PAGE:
PA Predicts Five Telcos Will Dominate Globally
PA PREDICTS FIVE TELCOS WILL DOMINATE GLOBALLY
PA Consulting Group is predicting that within the next 10 years 5 major telecommunications companies will dominate markets across the globe.
Member of PA Management Group in Australia, David Roffey, made the prediction at a CEO Forum in Auckland yesterday [Wednesday 2 February]. His view could have major implications for telecommunications companies operating in the New Zealand market.
"Over recent years, the telecommunications market has become used to continuous change, however, the currently level of change is of an unprecedented scale driven largely by pricing, network infrastructure and new technology issues, including the internet," he said.
Until recently, there were around 200 telephone companies in the world now there are tens of thousands of licensed operators either building or reselling the networks of others.
"Ironically, the industry has now entered a phase of consolidation that may ultimately lead to a reduction in the number of operators, with a few huge players located overseas dominating the global market."
Mr Roffey said in the area of international telephony services, price wars will eventually squeeze out smaller operators unable to compete with some of the bigger players.
"As a result this market segment will reduce to a few high- volume, low-margin players with strong international connections into many high-traffic countries."
He said similar forces would also impact on those companies that currently operate largely on the basis of reduced rates for inland long-distance traffic - either as retailers or carriers. He said the distinction between local and national calls on cost grounds would eventually be eroded to the point where callers will simply pay the one set fee.
Mr Roffey said in the network structure area, the supply of infrastructure capacity has grown at a greater rate than recent increases in traffic demand from both voice and data applications.
"This has been supported by DWDM [dense wave division multiplexing] an explosive technological change, which has increased the traffic capacity of a single optical fibre by a factor of 3,000 over the last six years," he said.
Internationally, companies with network structures making use of this technology can sell access to these at low prices and thereby maintain their stronghold in the market.
"It is simply not worthwhile, in dollar terms, for a competitor to build further competing networks. The network owners, therefore maintain their dominant position in the market place and go on to further expand into other cities and countries by buying into local loops, with side forays into mobile, broadband, city fibre and satellite operators"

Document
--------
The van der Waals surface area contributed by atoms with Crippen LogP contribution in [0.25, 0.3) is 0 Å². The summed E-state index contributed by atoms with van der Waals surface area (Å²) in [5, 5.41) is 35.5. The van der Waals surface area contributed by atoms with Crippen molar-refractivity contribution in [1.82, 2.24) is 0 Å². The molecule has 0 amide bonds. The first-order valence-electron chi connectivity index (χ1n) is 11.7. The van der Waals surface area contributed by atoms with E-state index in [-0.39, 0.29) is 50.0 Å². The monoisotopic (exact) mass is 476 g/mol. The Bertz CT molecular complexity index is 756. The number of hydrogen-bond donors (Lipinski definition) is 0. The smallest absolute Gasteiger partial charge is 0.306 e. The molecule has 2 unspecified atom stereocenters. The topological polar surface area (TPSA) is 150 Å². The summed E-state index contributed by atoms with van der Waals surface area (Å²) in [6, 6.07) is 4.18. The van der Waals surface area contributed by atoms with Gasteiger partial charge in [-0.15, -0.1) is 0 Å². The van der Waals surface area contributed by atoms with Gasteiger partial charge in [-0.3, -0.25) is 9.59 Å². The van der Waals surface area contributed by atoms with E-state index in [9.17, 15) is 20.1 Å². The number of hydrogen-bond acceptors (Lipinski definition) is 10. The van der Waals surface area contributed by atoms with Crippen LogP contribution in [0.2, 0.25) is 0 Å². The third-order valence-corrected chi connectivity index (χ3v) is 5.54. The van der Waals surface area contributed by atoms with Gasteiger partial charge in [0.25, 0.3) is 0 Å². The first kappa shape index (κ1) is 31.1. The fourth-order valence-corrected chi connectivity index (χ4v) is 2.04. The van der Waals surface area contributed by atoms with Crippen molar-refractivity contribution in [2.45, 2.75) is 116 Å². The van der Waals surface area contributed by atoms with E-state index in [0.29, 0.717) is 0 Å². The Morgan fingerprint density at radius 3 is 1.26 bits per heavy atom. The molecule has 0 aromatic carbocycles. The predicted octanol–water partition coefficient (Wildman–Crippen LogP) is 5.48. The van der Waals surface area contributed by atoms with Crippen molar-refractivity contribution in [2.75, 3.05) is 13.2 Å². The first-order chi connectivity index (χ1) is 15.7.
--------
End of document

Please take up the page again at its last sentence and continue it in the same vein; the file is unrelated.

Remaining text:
The most advanced example in this regard can be seen in the UK where an initial 100 plus broadband cable licensees have already consolidated into only three major players each covering more than 5 million homes in their franchises.
When it comes to telecommunications companies and the internet, new technologies are poised to radically change the industry, making broadband, packet networks even more attractive to customers.
PA believes that eventually all telecommunications needs will be served by a single broadband packet network. Once all media is converted to packets, there will no longer be a reason to tie services to the infrastructure that carries them.
Mr Roffey said science fiction films including 2001:A Space Odyssey and Star Trek show similar seamless communications infrastructures in action.
"In these futuristic worlds, the network is necessarily `dumb' because it is the user of the communications appliances and content sources that connects to it who controls the flow of data, not the network. Every indication points to Internet Protocol (IP) being the network protocol of choice and new telecommunications companies are currently making heavy bets that this is the case."
However, he said the bulk of traditional telecommunications companies are still resistant to the coming change, continuing to spend huge amounts of money on developing obsolescent circuit- switched telephony network.
"Those telcos left behind in the race to IP will likely find that the price of catching up is to lose their independence to the bigger operators who can bring economies of scale and marketing packages that enable rapid change."
Mr Roffey said PA's predictions carried good news for mobile network providers, as they can "fairly safely" expect to be around in some form or another in ten years time. However, further consolidation is expected in this area with a recent case in point being the mega-merger of Vodafone Airtouch which has created the first global mobile operator. This could potentially grow even larger over the next week, as Mannesmann shareholders decide whether to accept Vodafone Airtouch's NZD $300billion bid.
The only part of the operator spectrum where proliferation of operators may be true is in the area of new service offerings in the form of UMTS and satellite phones. In particular, UMTS will require significant pan-industry alignments between telcos, fixed or mobile, and more importantly content providers and packagers, probably resulting in additional operators.
Mr Roffey said an interesting example is the consortium formed by Virgin, EMI and Tesco, which is bidding for UMTS spectrum in the UK.